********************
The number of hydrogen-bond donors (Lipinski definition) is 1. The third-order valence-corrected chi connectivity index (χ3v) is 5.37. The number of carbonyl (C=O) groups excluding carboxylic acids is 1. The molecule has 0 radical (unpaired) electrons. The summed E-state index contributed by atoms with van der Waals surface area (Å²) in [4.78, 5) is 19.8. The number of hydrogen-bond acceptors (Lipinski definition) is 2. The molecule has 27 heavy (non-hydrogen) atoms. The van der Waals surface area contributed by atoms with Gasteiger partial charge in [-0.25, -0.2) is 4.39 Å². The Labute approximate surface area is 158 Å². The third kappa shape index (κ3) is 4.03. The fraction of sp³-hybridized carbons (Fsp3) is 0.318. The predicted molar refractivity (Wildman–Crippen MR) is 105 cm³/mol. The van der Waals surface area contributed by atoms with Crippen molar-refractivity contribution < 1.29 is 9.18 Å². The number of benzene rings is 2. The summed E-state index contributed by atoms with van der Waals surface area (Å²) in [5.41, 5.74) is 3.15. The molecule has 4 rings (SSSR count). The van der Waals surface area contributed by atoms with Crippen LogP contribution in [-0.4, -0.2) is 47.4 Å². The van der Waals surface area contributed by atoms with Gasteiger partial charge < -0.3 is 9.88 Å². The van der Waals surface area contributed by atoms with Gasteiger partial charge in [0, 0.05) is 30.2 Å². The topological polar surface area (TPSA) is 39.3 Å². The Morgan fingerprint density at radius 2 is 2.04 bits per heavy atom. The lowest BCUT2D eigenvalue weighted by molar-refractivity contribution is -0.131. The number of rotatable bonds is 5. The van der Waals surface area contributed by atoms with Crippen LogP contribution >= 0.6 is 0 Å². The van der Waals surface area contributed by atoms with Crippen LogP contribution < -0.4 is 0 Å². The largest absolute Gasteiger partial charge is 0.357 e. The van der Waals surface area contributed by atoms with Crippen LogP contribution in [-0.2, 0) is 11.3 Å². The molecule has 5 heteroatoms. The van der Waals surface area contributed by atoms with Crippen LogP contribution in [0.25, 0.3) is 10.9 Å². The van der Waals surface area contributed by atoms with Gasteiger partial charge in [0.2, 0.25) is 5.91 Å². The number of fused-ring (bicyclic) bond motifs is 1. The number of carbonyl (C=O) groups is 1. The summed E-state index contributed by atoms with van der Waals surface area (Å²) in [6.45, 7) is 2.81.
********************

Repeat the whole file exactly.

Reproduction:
The number of hydrogen-bond donors (Lipinski definition) is 1. The third-order valence-corrected chi connectivity index (χ3v) is 5.37. The number of carbonyl (C=O) groups excluding carboxylic acids is 1. The molecule has 0 radical (unpaired) electrons. The summed E-state index contributed by atoms with van der Waals surface area (Å²) in [4.78, 5) is 19.8. The number of hydrogen-bond acceptors (Lipinski definition) is 2. The molecule has 27 heavy (non-hydrogen) atoms. The van der Waals surface area contributed by atoms with Gasteiger partial charge in [-0.25, -0.2) is 4.39 Å². The Labute approximate surface area is 158 Å². The third kappa shape index (κ3) is 4.03. The fraction of sp³-hybridized carbons (Fsp3) is 0.318. The predicted molar refractivity (Wildman–Crippen MR) is 105 cm³/mol. The van der Waals surface area contributed by atoms with Crippen molar-refractivity contribution < 1.29 is 9.18 Å². The number of benzene rings is 2. The summed E-state index contributed by atoms with van der Waals surface area (Å²) in [5.41, 5.74) is 3.15. The molecule has 4 rings (SSSR count). The van der Waals surface area contributed by atoms with Crippen LogP contribution in [-0.4, -0.2) is 47.4 Å². The van der Waals surface area contributed by atoms with Gasteiger partial charge < -0.3 is 9.88 Å². The van der Waals surface area contributed by atoms with Gasteiger partial charge in [0, 0.05) is 30.2 Å². The topological polar surface area (TPSA) is 39.3 Å². The Morgan fingerprint density at radius 2 is 2.04 bits per heavy atom. The lowest BCUT2D eigenvalue weighted by molar-refractivity contribution is -0.131. The number of rotatable bonds is 5. The van der Waals surface area contributed by atoms with Crippen LogP contribution >= 0.6 is 0 Å². The van der Waals surface area contributed by atoms with Crippen LogP contribution < -0.4 is 0 Å². The largest absolute Gasteiger partial charge is 0.357 e. The van der Waals surface area contributed by atoms with Crippen LogP contribution in [-0.2, 0) is 11.3 Å². The molecule has 5 heteroatoms. The van der Waals surface area contributed by atoms with Crippen LogP contribution in [0.25, 0.3) is 10.9 Å². The van der Waals surface area contributed by atoms with Gasteiger partial charge in [0.2, 0.25) is 5.91 Å². The number of fused-ring (bicyclic) bond motifs is 1. The number of carbonyl (C=O) groups is 1. The summed E-state index contributed by atoms with van der Waals surface area (Å²) in [6.45, 7) is 2.81.